Wittenborg Ahead of the Pack as Dutch Student Union Calls for More Student Housing
While the Dutch student Union LsVB has made an urgent call that more accommodation be made available for international students in the Netherlands, Wittenborg University of Applied Sciences is one step ahead – it has just announced more rooms for its international students in the city centre of Apeldoorn.
The first students have already moved in, just before the start of the new academic year.
Last week the LsVB called on universities, municipalities and housing corporations to do more in providing decent accommodation for incoming international students in the Netherlands. “Hundreds of international students still did not have housing at the start of the academic year. They are forced to sleep in hostels, in camping sites or even their cars. Some even abandon their studies,” a press release from the LsVB reads.
“Universities actively recruited these students who are now left on the street. They (the universities) have to take responsibility as soon as possible by coming up with a solution,” the chairman of the LsVB, Tariq Sewbaransingh said.
Meanwhile, as student numbers at Wittenborg grows, so does its student accommodation.
On Wednesday, Wittenborg announced the purchasing and renovation of a former office building in De Ruyterstraat, in the heart of Apeldoorn city. The development was also reported in de Stentor newspaper on Wednesday.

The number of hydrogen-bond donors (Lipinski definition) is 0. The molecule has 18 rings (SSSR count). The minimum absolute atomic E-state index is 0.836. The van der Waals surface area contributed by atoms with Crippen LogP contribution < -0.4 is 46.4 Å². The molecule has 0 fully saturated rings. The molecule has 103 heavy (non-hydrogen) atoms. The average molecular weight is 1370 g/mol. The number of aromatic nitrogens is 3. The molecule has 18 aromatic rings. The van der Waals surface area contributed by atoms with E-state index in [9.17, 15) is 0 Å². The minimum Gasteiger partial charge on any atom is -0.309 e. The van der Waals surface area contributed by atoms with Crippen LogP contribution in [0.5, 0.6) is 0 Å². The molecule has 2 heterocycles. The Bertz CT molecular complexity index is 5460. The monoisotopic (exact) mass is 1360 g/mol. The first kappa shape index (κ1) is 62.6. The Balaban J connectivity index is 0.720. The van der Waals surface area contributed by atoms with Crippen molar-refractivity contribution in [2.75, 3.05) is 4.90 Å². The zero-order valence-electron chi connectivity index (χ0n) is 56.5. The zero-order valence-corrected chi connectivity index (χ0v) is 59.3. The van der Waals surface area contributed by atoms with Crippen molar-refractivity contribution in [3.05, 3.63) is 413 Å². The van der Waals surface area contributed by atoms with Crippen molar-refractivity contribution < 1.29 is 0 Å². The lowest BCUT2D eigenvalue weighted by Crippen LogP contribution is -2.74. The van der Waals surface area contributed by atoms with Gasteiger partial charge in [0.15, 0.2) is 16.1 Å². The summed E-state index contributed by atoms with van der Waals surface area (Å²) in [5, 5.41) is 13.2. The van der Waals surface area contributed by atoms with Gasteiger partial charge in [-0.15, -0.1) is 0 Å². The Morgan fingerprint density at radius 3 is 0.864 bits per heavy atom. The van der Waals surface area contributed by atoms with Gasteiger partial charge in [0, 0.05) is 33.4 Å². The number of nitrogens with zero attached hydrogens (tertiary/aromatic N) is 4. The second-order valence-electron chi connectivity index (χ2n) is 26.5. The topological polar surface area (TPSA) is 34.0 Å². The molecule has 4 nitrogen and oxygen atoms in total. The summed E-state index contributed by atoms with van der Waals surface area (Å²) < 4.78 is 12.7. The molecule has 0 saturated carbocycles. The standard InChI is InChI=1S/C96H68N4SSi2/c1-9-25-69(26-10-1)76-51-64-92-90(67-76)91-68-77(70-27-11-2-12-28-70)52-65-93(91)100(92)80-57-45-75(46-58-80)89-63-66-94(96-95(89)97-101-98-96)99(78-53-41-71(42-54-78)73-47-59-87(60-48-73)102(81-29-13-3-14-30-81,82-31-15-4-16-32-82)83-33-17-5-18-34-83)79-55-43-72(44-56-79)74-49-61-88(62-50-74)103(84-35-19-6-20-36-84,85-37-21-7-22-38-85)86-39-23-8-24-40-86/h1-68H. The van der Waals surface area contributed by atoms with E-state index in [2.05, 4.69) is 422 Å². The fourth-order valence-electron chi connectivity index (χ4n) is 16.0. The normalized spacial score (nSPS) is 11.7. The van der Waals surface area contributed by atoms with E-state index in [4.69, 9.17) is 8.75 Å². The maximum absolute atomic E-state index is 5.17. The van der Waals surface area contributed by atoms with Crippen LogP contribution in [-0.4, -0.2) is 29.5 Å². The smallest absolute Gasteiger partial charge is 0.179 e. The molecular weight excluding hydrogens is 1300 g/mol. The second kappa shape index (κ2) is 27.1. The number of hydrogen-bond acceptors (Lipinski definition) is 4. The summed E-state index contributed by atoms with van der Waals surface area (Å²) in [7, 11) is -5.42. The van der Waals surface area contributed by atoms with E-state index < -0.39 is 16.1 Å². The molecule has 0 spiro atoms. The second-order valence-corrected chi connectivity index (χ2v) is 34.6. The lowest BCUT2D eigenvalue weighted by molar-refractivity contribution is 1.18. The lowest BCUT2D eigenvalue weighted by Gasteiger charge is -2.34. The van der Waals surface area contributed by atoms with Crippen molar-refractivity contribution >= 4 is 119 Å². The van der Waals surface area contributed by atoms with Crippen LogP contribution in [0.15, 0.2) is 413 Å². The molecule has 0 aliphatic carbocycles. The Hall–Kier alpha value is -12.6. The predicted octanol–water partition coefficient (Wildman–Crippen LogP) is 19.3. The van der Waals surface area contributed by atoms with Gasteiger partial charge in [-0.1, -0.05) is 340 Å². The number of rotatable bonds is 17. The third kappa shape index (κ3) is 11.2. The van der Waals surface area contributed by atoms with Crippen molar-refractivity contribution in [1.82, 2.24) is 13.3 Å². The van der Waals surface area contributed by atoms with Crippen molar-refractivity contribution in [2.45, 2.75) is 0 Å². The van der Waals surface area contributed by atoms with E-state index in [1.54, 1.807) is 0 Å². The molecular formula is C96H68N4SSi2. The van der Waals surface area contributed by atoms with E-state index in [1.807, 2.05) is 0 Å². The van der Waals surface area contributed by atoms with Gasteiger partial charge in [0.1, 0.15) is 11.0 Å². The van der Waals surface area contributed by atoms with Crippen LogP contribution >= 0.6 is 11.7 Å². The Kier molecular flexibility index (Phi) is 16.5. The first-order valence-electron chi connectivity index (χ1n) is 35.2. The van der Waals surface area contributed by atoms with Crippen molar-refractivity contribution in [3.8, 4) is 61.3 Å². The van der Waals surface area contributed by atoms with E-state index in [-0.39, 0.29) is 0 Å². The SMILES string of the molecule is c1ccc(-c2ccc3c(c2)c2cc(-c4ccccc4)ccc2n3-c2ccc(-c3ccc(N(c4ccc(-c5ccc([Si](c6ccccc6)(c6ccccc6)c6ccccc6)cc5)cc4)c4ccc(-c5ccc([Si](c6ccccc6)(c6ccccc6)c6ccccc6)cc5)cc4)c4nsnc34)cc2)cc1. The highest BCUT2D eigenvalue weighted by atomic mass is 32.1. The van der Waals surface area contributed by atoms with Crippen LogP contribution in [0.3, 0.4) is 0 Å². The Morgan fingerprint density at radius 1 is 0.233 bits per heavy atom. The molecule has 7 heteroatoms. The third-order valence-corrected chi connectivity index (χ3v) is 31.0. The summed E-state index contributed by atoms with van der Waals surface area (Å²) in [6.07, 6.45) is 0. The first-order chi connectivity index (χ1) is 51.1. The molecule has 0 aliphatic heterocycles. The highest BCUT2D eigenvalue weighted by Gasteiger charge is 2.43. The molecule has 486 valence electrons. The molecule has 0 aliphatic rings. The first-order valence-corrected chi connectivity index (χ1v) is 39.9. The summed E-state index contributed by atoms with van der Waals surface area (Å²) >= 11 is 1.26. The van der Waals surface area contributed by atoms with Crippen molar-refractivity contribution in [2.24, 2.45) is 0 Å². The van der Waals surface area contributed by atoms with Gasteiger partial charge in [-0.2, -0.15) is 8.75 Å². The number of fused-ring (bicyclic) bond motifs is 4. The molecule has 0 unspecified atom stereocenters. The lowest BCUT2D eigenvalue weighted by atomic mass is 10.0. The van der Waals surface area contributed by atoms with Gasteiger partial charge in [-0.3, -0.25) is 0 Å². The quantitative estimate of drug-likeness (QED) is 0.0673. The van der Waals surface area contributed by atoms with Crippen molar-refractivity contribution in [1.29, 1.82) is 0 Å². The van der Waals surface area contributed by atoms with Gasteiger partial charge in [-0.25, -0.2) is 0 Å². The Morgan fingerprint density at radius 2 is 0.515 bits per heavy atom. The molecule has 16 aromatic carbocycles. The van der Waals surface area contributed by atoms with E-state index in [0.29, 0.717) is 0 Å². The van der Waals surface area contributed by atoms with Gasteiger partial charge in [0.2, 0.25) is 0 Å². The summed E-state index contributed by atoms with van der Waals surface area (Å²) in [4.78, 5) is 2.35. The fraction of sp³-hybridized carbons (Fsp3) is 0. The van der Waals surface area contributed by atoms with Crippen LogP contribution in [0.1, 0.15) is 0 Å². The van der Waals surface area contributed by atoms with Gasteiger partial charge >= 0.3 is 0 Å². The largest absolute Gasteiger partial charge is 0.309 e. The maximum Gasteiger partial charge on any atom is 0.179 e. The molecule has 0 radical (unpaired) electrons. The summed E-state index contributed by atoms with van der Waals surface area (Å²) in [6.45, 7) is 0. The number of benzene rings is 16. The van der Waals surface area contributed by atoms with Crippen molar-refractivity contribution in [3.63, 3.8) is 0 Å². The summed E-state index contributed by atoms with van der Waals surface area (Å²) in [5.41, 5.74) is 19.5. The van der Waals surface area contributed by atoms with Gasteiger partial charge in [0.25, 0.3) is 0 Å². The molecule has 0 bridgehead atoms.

According to Wittenborg CEO, Maggie Feng, the building can accommodate 34 students. Wittenborg acquired the property in partnership with Van der Leij Vastgoed, a project developer specialising in re-purposing office space into living quarters.
Given the growth in the number of students over the past few years, the demand for housing has outstripped supply and the school had to consider acquiring more living quarters for its incoming students, Feng said. The university is one of the most international in the Netherlands, boasting more than 80 different nationalities among students. The diversity is also reflected in its staff component.
by Anesca Smith
©Wittenborg University Press